Back in the early 1980s, every household had to have a personal computer – or so we were told. It could balance your checkbook, help the kids with their homework, organize your shopping list, and on and on.
And a few months after making this expensive purchase, many heads of those households looked on in dismay as it sat in the corner of the living room collecting dust.https://o1.qnsr.com/log/p.gif?;n=203;c=204663295;s=11915;x=7936;f=201904081034270;u=j;z=TIMESTAMP;a=20410779;e=i
In many ways, the enterprise is experiencing this same pattern in the cloud. By now, most organizations have bought into the premise that the cloud is cheaper, more flexible and easier to use than legacy infrastructure, but many are starting to realize that, like the PC, the cloud is only valuable if it is used correctly, and for the right reasons.
Part of the problem lies in the lack of a cloud strategy – specifically, where to put workloads across an increasingly distributed and highly diverse computing environment. According to VMTurbo, 57 percent of organizations that participated in a recent survey lack a multi-cloud strategy, leaving many with no real way of knowing whether they are getting optimal support for their processes and unable to leverage advanced services like workload automation and orchestration to maintain efficient and effective data operations.
One way to avoid this problem is through a cloud integrator who can analyze your workflows and identify the optimal deployment for both operational and strategic objectives, says Rob Selby of hyperscale services provider Adapt. The objective of the cloud integrator is to find the “best execution venues” for cloud workloads by weighing factors like performance, reliability, cost and security and then matching appropriate solutions to enterprise priorities. In this way, the enterprise gains a single point of contact for all things cloud-related who can guide cloud consumption based on the needs of the business model, not the needs of the IT department.
With the pace of business gaining exponentially, however, no single person can manually direct all workloads to their optimal resources. This is where automation comes in. Companies like Cirba are starting to specialize in advanced control analytics that can automate the routing processing across disparate hybrid infrastructure. The newest version of the company’s software, 9.0, offers single-console management of VM placement across Microsoft, Amazon and IBM clouds. The system removes much of the guesswork surrounding workload allocation by providing real-time analysis of security, compliance, licensing and other application needs and then weighing them against available options. At the same time, it provides granular visibility into on- and off-premises workload performance to continuously fine-tune deployments for optimal performance.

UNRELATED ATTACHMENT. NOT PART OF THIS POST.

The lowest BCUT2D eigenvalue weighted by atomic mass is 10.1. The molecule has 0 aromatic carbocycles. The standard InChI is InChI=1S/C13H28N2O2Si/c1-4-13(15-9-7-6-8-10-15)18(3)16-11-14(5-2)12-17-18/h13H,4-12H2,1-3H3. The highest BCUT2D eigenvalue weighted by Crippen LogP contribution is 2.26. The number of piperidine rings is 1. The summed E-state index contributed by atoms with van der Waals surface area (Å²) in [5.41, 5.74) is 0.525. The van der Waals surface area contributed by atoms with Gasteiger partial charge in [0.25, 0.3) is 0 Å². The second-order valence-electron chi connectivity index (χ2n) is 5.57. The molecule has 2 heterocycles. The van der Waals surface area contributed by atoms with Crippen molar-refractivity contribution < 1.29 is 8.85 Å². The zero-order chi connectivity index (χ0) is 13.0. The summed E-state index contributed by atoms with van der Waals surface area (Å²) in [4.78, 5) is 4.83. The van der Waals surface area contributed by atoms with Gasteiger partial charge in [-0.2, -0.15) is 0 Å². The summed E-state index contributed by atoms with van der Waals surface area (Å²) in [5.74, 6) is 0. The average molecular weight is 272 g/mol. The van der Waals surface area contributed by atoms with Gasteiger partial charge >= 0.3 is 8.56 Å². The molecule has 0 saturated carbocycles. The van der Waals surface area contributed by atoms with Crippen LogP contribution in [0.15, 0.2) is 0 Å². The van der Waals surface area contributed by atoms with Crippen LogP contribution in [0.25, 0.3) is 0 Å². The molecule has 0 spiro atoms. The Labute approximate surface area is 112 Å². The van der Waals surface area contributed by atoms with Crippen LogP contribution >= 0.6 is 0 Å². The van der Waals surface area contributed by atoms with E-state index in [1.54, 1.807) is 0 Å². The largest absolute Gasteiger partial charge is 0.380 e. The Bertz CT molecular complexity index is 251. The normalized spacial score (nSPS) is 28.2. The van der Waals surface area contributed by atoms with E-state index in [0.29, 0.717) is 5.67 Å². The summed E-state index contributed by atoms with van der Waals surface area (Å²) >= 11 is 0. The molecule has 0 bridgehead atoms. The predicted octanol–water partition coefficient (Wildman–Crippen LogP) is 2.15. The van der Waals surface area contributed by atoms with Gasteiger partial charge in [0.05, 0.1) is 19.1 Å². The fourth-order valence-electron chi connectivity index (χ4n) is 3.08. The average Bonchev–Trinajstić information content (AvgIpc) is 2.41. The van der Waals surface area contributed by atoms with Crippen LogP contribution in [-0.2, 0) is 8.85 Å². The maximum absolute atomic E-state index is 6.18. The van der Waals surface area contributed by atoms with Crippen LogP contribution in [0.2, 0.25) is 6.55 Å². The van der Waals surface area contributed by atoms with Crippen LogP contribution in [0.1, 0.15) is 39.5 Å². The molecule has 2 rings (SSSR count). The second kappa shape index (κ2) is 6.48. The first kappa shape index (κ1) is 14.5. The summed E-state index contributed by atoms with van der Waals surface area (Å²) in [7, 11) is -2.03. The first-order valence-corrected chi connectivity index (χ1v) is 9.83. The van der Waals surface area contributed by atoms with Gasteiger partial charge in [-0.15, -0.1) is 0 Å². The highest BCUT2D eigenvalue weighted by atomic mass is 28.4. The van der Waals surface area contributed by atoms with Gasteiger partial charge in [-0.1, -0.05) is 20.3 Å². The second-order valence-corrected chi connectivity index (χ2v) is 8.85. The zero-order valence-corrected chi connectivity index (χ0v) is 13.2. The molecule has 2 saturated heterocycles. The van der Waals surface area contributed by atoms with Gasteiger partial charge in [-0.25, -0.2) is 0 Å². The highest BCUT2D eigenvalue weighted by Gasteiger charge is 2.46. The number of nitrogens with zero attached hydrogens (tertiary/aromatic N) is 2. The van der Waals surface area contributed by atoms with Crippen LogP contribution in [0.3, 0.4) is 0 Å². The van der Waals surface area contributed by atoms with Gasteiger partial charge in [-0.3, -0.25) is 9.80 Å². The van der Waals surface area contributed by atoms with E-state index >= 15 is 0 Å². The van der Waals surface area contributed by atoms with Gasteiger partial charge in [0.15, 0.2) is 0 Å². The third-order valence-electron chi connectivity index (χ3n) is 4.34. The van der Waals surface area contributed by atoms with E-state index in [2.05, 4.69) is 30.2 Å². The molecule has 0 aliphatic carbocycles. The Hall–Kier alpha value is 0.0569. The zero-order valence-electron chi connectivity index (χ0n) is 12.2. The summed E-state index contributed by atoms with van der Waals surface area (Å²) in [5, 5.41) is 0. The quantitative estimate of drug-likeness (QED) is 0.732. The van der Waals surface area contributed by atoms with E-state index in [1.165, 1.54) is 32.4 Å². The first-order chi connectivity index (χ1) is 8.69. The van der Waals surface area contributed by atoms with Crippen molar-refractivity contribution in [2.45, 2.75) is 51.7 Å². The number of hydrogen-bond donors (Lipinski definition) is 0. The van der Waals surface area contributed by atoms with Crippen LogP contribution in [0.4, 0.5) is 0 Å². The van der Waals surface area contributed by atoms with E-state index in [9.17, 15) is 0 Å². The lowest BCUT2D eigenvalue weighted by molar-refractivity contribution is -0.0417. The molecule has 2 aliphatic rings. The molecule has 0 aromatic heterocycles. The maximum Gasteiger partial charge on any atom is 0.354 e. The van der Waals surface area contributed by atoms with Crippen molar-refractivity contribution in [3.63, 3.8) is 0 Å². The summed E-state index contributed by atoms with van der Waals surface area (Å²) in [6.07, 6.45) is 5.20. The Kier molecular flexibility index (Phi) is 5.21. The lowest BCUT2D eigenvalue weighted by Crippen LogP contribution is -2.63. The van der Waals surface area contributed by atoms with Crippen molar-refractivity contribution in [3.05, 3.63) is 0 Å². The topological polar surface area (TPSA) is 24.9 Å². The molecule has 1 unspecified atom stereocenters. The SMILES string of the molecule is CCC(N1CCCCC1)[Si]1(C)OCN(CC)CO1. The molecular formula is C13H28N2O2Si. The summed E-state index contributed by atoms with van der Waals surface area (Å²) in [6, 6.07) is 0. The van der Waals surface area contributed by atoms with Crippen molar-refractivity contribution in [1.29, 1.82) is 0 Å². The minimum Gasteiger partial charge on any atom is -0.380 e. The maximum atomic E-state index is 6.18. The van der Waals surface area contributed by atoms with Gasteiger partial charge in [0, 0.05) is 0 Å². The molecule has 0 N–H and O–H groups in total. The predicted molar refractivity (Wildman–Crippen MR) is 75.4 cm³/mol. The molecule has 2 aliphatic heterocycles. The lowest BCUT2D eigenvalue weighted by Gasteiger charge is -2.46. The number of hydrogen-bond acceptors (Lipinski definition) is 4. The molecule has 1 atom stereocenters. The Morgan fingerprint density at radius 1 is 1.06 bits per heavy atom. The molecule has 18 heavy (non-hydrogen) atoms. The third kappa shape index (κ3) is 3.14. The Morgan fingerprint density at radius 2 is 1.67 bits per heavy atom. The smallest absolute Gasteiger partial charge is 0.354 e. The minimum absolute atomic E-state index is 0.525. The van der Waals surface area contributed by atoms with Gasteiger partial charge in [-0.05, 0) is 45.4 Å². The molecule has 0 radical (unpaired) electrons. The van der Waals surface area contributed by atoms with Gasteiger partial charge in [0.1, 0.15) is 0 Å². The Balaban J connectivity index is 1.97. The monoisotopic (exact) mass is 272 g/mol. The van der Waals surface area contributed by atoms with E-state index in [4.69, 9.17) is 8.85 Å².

Another key factor in achieving an optimal data environment is software-defined networking (SDN), says tech writer Cheryl J. Ajluni. As most IT executives know already, workloads tend to get sticky in static infrastructure environments. Once they are deployed onto a server, it is rather difficult to get them off. Undoing these physical dependencies and ushering in the kind of flexibility required of digital business models requires broad programmability on the network. This allows policy instructions to be deployed across multiple hosts quickly and easily, which translates into a more flexible and scalable data ecosystem that can easily span both internal and external resources.
The enterprise has been struggling to optimize its data environment since long before the cloud arrived. The problem so far has been that most solutions have targeted a single workload or piece of infrastructure, leading to greater complexity and less cohesiveness across the data center.
The cloud represents an opportunity to break this pattern, but workload management must be deployed as a core component of an integrated strategy, not as an afterthought. Otherwise, you’ll likely wind up with multiple applications sitting on multiple clouds, all of them just collecting dust.
Arthur Cole writes about infrastructure for IT Business Edge. Cole has been covering the high-tech media and computing industries for more than 20 years, having served as editor of TV Technology, Video Technology News, Internet News and Multimedia Weekly. His contributions have appeared in Communications Today and Enterprise Networking Planet and as web content for numerous high-tech clients like TwinStrata and Carpathia. Follow Art on Twitter @acole602.